Getting the disparate independence supporting groups together is the primary goal of the National Yes Registry.

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A Week for Walking Worms

This is a Velvet Worm. It’s the cutest worm I can find.

A week to go for the third UK General Election since 2015, and I suspect a great number of folk in the isles are sick to death of them all. They’re sick of an incumbent Prime Minister who seems incapable of telling the truth; they’re sick of an opposition that should be wiping the floor with the most evil government in living memory; they’re sick of the Third Party promising change who they know, deep down, will happily facilitate the evil government for the price of a ministerial role. And even in Scotland, where the First Minister is widely considered not just the best, but the only serious politician in every debate – by newspaper readers, commentators, many folk down south, even the BBC – we Scots seem determined to snatch defeat from the jaws of victory.

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The War Among The Vampires

He is in great fear, not knowing what mighty one may suddenly appear, wielding the Ring, and assailing him with war, seeking to cast him down and take his place. That we should wish to cast him down and have no one in his place is not a thought that occurs to his mind. That we should try to destroy the Ring itself has not yet entered into his darkest dream.
The Lord of the Rings, Book I, Chapter V, “The White Rider”

A while back I speculated that the EU Referendum was being used as a proxy war between two different factions within The Establishment.

On one side, you had the Nativists: these are people who have – or at least believe they have – genuine pride and concern for the United Kingdom, a belief in their nation, and a willingness to put party-politics aside for what they perceive as the greater good. Despite their selfishness & arrogance, for whatever reason, they really do care about the UK’s international reputation, its territorial integrity, and its wealth. This is exemplified by the likes of David Cameron, Theresa May, John Major, and other pro-EU figures in the UK Government Party.

On the other side, you had the Conmen. These people might talk a big talk about the United Kingdom and Great Britain, or even let the mask slip & talk about England – but in truth, it’s all lip service to their voting base. They don’t care about the UK, its people, its borders, or even its wealth, even in a nominal sense: all they care about is themselves and their own coffers. This is clear to see in the likes of Boris Johnson, Jacob Rees-Mogg, Nigel Farage, and all the other squillionaires who look set to make themselves even more rich in the event of the UK leaving the EU without a deal.

So what does this mean for Scottish Independence? I have a bold theory.

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Of Sma’ Fowk, and A’ Fowk: Robert the Bruce

A common criticism of historical fiction, particularly historical cinema, is its focus on the Great Men and Women of history: the kings and queens, princes and princesses, lords and ladies, emperors and empresses. Stories about the common people seemed – rightly or wrongly – to be rarer than sagas about royal dynasties, mighty conquerors, and cruel tyrants. I’ve seen more than a few criticisms of Outlaw King which lament a question they never found the answer to: what were the common people fighting for?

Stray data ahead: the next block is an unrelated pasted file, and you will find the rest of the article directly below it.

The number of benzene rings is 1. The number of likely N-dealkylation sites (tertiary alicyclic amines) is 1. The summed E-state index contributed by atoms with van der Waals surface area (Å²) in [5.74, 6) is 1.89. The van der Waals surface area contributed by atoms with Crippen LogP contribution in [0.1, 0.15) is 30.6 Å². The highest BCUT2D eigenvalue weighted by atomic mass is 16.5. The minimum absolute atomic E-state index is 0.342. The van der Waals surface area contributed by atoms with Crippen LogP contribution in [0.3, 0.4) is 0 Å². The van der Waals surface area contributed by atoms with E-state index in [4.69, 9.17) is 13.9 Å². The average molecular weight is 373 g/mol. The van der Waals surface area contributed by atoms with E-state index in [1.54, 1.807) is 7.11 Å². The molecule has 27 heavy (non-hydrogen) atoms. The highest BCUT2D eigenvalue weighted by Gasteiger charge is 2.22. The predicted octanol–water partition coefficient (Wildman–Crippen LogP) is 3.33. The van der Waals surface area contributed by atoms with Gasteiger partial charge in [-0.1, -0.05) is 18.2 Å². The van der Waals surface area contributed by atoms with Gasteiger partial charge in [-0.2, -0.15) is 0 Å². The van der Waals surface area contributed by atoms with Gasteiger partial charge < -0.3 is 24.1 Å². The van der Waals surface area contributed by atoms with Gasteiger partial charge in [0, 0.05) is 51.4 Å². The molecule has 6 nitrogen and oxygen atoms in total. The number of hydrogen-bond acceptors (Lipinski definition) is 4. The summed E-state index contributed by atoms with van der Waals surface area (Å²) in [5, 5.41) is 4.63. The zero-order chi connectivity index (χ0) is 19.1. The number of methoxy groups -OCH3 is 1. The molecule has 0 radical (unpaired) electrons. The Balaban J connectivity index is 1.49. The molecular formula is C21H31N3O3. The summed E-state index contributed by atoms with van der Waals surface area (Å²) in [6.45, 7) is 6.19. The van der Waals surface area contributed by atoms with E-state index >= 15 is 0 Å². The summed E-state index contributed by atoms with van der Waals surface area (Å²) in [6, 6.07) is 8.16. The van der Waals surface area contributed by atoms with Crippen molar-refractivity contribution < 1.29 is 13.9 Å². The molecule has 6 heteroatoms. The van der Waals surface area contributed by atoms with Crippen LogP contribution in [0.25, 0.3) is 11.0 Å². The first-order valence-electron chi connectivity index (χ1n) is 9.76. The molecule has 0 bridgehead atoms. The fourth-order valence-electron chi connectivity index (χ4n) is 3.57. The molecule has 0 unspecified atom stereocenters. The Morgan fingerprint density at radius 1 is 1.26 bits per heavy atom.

That such a question is even asked shows the importance of cultural representation of this period in Scottish history.

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Louie

It is with a heavy heart that we have to announce the passing of ‘Big’ Louie Pastore. A loving husband, dad, grandad, brother, son, brother-in-law and great friend to many.

Louie passed away at Ardgowan Hospice this morning surrounded by his family.

His memory will live on through his photographs and his contributions to Inverclyde’s arts and music scene.

His family would like to thank all the staff at Ardgowan Hospice for all their hard work in looking after Louie, and we would also like to thank everyone for their kind words and condolences.

“𝐼 𝑑𝑜𝑛’𝑡 𝑘𝑛𝑜𝑤 𝑤ℎ𝑒𝑟𝑒 𝐼’𝑚 𝑔𝑜𝑖𝑛𝑔 𝑓𝑟𝑜𝑚 ℎ𝑒𝑟𝑒, 𝑏𝑢𝑡 𝐼 𝑝𝑟𝑜𝑚𝑖𝑠𝑒 𝑖𝑡 𝑤𝑜𝑛’𝑡 𝑏𝑒 𝑏𝑜𝑟𝑖𝑛𝑔.” (David Bowie)

Louie Pastore
Rest in peace
1962-2019

Louie Pastore was a very close friend to the family, especially my mother and father, who knew him for most of their lives. He was someone I wish I got to know better, because he shared a lot of interests, hobbies, and causes with me. We graduated from the same university course, where he went on to do teaching. He played music at the Spinnaker; he adventured all around Inverclyde looking for ancient artifacts and taking wonderful photographs; he contributed so much to the local community, through projects like Heid ‘o the Hill and Dark Side o’ the Clyde.

Louie was a big reason I became so invested in local history. I always had a great love and appreciation for Scottish cultural heritage, but Louie knew about the Roman remains at Lurg Moor, the prehistoric rock carvings at what is now Gourock Golf Course, and anything and everything archaeological in Inverclyde.

A great deal of the work I do, from occasional posts on this blog about local history & lives, to Gourock Heritage & Arts, is thanks to his shining example.

A man like Louie lived for his family, his tribe, his local community. I hope we can keep his spirit going.